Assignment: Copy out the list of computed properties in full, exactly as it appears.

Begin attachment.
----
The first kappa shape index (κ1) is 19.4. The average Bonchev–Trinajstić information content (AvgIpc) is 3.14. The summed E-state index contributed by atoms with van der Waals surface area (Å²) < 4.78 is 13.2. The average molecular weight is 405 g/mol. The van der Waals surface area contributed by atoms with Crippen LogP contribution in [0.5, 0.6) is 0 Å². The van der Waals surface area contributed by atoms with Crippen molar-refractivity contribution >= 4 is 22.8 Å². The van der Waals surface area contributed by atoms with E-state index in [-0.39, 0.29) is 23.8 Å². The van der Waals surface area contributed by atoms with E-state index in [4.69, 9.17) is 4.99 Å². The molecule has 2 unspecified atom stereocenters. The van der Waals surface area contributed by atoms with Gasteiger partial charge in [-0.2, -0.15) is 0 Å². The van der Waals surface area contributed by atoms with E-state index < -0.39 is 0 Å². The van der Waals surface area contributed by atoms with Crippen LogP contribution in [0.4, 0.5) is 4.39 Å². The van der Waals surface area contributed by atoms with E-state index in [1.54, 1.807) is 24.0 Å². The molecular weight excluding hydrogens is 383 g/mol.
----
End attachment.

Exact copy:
The first kappa shape index (κ1) is 19.4. The average Bonchev–Trinajstić information content (AvgIpc) is 3.14. The summed E-state index contributed by atoms with van der Waals surface area (Å²) < 4.78 is 13.2. The average molecular weight is 405 g/mol. The van der Waals surface area contributed by atoms with Crippen LogP contribution in [0.5, 0.6) is 0 Å². The van der Waals surface area contributed by atoms with Crippen molar-refractivity contribution >= 4 is 22.8 Å². The van der Waals surface area contributed by atoms with E-state index in [-0.39, 0.29) is 23.8 Å². The van der Waals surface area contributed by atoms with E-state index in [4.69, 9.17) is 4.99 Å². The molecule has 2 unspecified atom stereocenters. The van der Waals surface area contributed by atoms with Gasteiger partial charge in [-0.2, -0.15) is 0 Å². The van der Waals surface area contributed by atoms with E-state index < -0.39 is 0 Å². The van der Waals surface area contributed by atoms with Crippen LogP contribution in [0.4, 0.5) is 4.39 Å². The van der Waals surface area contributed by atoms with E-state index in [1.54, 1.807) is 24.0 Å². The molecular weight excluding hydrogens is 383 g/mol.